Transcribed by Teresa Kesterke from: Biographical Review of Des Moines County, Iowa: Containing Biographical and Genealogical Sketches of Many of the Prominent Citizens of To-day and Also of the Past, Hobart Publishing Company, Chicago, 1905.


Ulrich Ita, President and Manager of the Embalming Burial Case Company, of Burlington, was born in Stamheim, Switzerland, a son of Melchoir Ita, a native of Switzerland, who for eighteen years ran a government stage between Stamheim and Frauenfeld, a distance of about twelve miles. The father of our subject died in 1859, and the mother, who before marriage was Margaret Marthaler, in 1862, they being survived by seven children, as follows: Elizabeth, wife of Jacon Mueller, of Switzerland: Melchoir, who died in 1869 at Fort Madison; Margaret, widow of F. Deutsch, of Switzerland; Ulrich, the subject of this review; Conrad, who came to Burlington with our subject, and is now associated with him in business; Heinrich, of Vienna, Austria, who is a celebrated hat manufacturer, supplying his product to all parts of the world, and employing approximately two hundred people: and Godfrey, also of Vienna.

In his native city Mr. Ita was educated in the common and high schools, and after the completion of his formal training served an apprenticeship of two and a half years of the trade of cabinet-making. He then worked as a journeyman for a period of four years through Switzerland and France, and in 1868 arrived at a decision, which he immediately executed, to come to America to take advantage of the broader opportunities of the New World. In the same year he located in Burlington, and for approximately four years worked as a carpenter. He now relates, as a matter of interest to those who have since watched his great progress, and are cognizant of his present position, that during this period he assisted in the building of the residences of E. D. Rand and Mayor Adams, two of the finest in the city. Later Mr. Ita became foreman of the Daniel Winters planing mill, occupying that place for about five years, or until he became associated with Mr. Robert Wolf in the furniture manufacturing business. This firm, known as Wolf & Ita, occupied the present location of the Leopold Desk Company, where they erected the first brick building upon the site. In 1881, Mr. Ita's health having suffered considerably from his close application to the exacting duties of business during the last few years previous to that time, he sold his interest in the manufacturing enterprise to Mr. Wolf, and returned to Europe for a temporary stay. His trip abroad proved beneficial, and on his return here in 1882 he again entered active business, becoming a stockholder in the Embalming Burial Case Company, a corporation dating from 1876, and assuming the management of its plant. On the death of Dr. Bailey he was made president and manager, and the other officers of the corporation are Conrad Ita, secretary and treasurer, and five directors, Ulrich Ita, Conrad Ita, Helen Ita, and Winfield Bailey.

The Embalming Burial Case Company are manufacturers and jobbers of all kinds of undertakers' supplies, and about thirty workmen and office assistants are employed, besides five traveling salesmen. Before the building of the present modern structure, the business was conducted in the stone building at the corner of Eighth and Jefferson Streets, now occupied by the Iowa Grain and Provision Company. The present factory site, which has two hundred feet front, is located at 1105 Agency Street, and since the management was vested in Mr. Ita, the plant has been enlarged, comprising a four-story brick warehouse 50 x 120 ft., a machinery building and engine room 160 x 60 ft., of brick, and one story in height; a frame drying house 18 x 40 ft., and a lumber shed 50 x 60 ft. in dimensions. The business is one of the most successful in this line anywhere in the West, and it is almost exclusively to the faithful efforts and great ability of Mr. Ita that its large prosperity is due, he devoting his whole time to its advancement and welfare, and bringing to the performance of his task an energy that surmounts and overcomes all obstacles. The plant, which is a model one in every respect, was constructed in fulfillment of his ideas and plans. It has steam heat throughout, and is well lighted, ventilated, and cared for.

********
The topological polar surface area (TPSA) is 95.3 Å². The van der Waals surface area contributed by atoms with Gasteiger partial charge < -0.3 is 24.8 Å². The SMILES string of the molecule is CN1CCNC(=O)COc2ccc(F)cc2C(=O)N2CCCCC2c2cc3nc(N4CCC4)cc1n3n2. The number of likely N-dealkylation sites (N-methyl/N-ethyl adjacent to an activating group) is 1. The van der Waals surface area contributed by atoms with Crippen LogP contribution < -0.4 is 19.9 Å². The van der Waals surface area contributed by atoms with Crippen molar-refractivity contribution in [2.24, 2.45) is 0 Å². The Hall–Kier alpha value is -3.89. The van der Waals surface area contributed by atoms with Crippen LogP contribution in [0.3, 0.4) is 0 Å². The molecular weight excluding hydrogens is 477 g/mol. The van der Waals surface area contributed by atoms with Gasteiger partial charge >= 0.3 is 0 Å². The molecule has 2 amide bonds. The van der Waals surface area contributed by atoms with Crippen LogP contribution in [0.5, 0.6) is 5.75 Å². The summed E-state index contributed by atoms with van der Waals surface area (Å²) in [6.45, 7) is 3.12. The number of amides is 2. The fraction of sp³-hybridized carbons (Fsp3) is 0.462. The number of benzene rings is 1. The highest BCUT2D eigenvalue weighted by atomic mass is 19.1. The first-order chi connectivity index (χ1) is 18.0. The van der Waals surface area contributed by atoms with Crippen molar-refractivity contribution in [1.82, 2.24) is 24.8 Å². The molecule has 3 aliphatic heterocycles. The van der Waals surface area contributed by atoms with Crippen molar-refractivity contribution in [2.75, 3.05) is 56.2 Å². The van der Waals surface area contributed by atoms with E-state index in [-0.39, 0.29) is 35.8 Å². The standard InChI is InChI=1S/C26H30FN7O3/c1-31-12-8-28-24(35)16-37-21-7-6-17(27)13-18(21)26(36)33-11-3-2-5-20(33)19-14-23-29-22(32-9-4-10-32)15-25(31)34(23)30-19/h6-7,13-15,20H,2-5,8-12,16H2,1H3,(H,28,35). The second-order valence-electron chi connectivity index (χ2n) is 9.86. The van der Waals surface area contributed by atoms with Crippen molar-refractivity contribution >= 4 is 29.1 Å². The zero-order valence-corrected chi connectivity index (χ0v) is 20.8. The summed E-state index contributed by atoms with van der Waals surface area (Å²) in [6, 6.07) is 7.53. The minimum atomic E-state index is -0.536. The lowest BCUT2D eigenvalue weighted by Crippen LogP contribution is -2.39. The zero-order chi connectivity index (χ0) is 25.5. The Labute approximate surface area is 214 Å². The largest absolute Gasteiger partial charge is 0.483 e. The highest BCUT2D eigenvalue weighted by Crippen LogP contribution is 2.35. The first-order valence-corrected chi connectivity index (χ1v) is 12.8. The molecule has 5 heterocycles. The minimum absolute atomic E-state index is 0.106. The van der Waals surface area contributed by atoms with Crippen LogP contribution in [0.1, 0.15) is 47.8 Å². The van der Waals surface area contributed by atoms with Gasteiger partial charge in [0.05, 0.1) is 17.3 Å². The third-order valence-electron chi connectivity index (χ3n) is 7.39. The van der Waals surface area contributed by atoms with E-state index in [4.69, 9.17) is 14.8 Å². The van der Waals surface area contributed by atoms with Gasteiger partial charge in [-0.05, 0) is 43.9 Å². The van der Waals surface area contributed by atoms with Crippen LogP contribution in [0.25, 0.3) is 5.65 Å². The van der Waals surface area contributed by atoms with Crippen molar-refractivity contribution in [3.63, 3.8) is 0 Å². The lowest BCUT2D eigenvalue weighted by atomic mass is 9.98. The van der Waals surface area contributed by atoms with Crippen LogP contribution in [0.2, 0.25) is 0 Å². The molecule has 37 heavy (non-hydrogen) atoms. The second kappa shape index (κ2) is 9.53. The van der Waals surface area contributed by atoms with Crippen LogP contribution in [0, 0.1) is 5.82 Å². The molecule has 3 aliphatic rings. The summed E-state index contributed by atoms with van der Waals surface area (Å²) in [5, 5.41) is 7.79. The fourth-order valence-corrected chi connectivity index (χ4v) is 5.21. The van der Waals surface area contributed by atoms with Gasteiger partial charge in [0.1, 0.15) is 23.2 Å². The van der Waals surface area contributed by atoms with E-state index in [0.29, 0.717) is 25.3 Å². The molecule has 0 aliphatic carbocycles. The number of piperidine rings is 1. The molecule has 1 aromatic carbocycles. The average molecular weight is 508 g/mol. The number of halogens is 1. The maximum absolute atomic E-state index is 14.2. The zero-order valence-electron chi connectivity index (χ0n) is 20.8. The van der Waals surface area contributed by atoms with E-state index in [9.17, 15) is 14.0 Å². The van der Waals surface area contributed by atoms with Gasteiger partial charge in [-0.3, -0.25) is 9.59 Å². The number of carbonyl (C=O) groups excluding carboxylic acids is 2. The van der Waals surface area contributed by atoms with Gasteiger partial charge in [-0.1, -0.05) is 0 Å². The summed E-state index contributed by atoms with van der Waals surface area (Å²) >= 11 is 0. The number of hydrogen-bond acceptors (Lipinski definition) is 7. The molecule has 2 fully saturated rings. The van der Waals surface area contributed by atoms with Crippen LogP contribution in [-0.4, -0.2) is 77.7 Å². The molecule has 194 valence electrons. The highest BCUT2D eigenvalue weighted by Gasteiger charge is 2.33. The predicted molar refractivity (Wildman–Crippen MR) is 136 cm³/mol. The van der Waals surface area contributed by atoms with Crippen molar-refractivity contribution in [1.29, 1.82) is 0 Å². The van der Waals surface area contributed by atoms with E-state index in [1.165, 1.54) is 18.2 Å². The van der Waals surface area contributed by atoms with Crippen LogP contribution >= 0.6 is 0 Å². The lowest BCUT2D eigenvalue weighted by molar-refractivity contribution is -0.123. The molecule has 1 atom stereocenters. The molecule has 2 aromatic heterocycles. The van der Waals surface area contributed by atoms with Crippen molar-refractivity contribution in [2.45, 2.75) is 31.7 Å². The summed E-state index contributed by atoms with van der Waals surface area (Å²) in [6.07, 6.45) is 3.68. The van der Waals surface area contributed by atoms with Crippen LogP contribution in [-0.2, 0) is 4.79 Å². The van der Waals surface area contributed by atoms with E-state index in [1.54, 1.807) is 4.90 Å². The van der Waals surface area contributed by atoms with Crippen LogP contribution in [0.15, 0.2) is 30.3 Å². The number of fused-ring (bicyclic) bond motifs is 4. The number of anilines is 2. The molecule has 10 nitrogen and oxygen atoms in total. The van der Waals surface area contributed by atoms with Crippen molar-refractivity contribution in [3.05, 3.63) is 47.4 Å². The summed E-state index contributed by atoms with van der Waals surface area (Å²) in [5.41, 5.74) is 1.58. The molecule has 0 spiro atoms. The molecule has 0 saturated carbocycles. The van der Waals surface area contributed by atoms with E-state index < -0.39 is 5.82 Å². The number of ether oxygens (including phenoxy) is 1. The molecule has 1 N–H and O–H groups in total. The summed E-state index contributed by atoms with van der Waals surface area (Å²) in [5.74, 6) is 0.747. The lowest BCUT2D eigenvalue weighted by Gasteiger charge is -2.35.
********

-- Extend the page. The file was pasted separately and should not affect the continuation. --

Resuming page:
In Burlington, in 1873, Mr. Ita wedded Miss Julia Shupert, who died in 1874, and to them was born one child, U. Ita, now of Chattanooga, Tenn. He has since remarried, having been united in marriage in 1876 to Miss Carolina Bergman, of Burlington, and they reside at 1107 Agency Street. To Mr. and Mrs. Ita have been born four children; Helen, Arnold C, Godfrey J., and Walter H., all of whom have been given the best of educational advantages, including the privileges of the public schools of Burlington and Elliott's Business College. The father of Mrs. Ita was by trade a stone-mason, but both parents, who were of German descent, are now deceased, although she has in Burlington one sister, Mrs. Augusta Lippert.

Mr. Ita is vitally connected with the springs of industry in his adopted city, and among his other activities is a stockholder and director of the German-American Savings Bank. Fraternally, he is a member of Excelsior Lodge, Independent Order Odd Fellows, and his religious connection is with Zion Evangelical church, in whose work he takes a prominent part. He is one of the men to whom Burlington owes much in the way of industrial progress and conservative enterprise, so that his name stands high upon the roll of her benefactors, while his great personal worth has made him a host of friends.

Mr. Ita in the summer of 1905 again visited his native land, accompanied by his wife, and enjoyed a well-merited rest from business cares.

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